Antitrust & Competition Policy Blog

Editor: D. Daniel Sokol
University of Florida
Levin College of Law

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Wednesday, January 19, 2011

Endogenous Product Differentiation, Market Size and Prices

Posted by D. Daniel Sokol

Shon Ferguson (Dept. of Economics, Stockholm University) discusses Endogenous Product Differentiation, Market Size and Prices.

ABSTRACT: Recent empirical evidence suggests that prices for many goods and services are higher in larger markets. This paper provides an explanation for this phenomenon when firms can choose how much to differentiate their products in a monopolistically competitive environment. The model proposes that consumers’ love of variety makes them more sensitive to product differentiation efforts by firms, which leads to higher prices in larger markets. Larger markets lead to greater variety and products that are more differentiated, which provides consumers with greater welfare despite the adverse effect of product differentiation on prices. The social planner does not charge a markup, which allows it to differentiate products more than is possible in the competitive equilibrium. The model also provides an explanation for why prices do not always fall when trade is liberalized.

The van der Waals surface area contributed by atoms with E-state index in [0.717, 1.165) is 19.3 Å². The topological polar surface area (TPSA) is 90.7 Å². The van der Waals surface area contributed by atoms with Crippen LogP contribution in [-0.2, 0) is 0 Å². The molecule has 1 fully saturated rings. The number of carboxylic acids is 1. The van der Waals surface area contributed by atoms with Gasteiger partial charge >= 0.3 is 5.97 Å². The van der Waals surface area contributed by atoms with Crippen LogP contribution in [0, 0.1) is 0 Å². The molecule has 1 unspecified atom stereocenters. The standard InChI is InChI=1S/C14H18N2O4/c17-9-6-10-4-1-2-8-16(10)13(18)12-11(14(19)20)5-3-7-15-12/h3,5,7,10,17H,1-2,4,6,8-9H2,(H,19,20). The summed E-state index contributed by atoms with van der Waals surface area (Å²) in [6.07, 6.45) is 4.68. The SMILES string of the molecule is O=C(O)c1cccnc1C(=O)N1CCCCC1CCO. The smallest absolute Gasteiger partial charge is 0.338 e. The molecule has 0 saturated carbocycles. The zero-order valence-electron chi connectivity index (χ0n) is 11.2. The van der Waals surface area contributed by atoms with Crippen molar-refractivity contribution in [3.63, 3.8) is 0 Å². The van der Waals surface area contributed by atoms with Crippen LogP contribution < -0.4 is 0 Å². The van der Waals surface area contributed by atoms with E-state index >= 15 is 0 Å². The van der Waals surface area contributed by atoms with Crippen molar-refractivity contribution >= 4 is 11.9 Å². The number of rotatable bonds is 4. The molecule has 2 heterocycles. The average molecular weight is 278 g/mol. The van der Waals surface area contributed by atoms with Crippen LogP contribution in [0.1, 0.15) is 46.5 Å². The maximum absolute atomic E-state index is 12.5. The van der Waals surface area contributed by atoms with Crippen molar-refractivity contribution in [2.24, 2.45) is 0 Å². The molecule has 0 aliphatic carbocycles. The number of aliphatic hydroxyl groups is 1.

http://lawprofessors.typepad.com/antitrustprof_blog/2011/01/endogenous-product-differentiation-market-size-and-prices.html

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